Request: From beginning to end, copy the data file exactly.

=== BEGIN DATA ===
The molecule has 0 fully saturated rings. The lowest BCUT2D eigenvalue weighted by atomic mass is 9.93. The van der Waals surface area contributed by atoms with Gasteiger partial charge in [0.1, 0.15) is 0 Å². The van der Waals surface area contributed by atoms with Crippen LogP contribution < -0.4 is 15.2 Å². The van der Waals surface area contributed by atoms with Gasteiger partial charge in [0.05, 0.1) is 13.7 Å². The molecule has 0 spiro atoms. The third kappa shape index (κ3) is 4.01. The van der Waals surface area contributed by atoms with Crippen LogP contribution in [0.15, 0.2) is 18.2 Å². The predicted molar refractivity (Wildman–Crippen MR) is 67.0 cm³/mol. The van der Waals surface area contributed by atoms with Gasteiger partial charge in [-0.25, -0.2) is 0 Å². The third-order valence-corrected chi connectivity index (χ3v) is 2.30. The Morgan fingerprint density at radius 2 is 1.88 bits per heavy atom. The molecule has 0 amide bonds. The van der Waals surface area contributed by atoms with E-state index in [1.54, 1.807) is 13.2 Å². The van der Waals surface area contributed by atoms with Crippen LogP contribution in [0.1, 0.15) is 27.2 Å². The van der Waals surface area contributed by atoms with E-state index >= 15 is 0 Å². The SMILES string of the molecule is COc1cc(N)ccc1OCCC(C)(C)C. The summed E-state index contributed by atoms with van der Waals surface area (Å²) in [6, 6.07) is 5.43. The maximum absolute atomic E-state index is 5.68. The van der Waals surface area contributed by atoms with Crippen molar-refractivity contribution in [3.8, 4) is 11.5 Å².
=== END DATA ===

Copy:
The molecule has 0 fully saturated rings. The lowest BCUT2D eigenvalue weighted by atomic mass is 9.93. The van der Waals surface area contributed by atoms with Gasteiger partial charge in [0.1, 0.15) is 0 Å². The van der Waals surface area contributed by atoms with Crippen LogP contribution < -0.4 is 15.2 Å². The van der Waals surface area contributed by atoms with Gasteiger partial charge in [0.05, 0.1) is 13.7 Å². The molecule has 0 spiro atoms. The third kappa shape index (κ3) is 4.01. The van der Waals surface area contributed by atoms with Crippen LogP contribution in [0.15, 0.2) is 18.2 Å². The predicted molar refractivity (Wildman–Crippen MR) is 67.0 cm³/mol. The van der Waals surface area contributed by atoms with Gasteiger partial charge in [-0.25, -0.2) is 0 Å². The third-order valence-corrected chi connectivity index (χ3v) is 2.30. The Morgan fingerprint density at radius 2 is 1.88 bits per heavy atom. The molecule has 0 amide bonds. The van der Waals surface area contributed by atoms with E-state index in [1.54, 1.807) is 13.2 Å². The van der Waals surface area contributed by atoms with Crippen LogP contribution in [0.1, 0.15) is 27.2 Å². The van der Waals surface area contributed by atoms with E-state index >= 15 is 0 Å². The SMILES string of the molecule is COc1cc(N)ccc1OCCC(C)(C)C. The summed E-state index contributed by atoms with van der Waals surface area (Å²) in [6, 6.07) is 5.43. The maximum absolute atomic E-state index is 5.68. The van der Waals surface area contributed by atoms with Crippen molar-refractivity contribution in [3.8, 4) is 11.5 Å².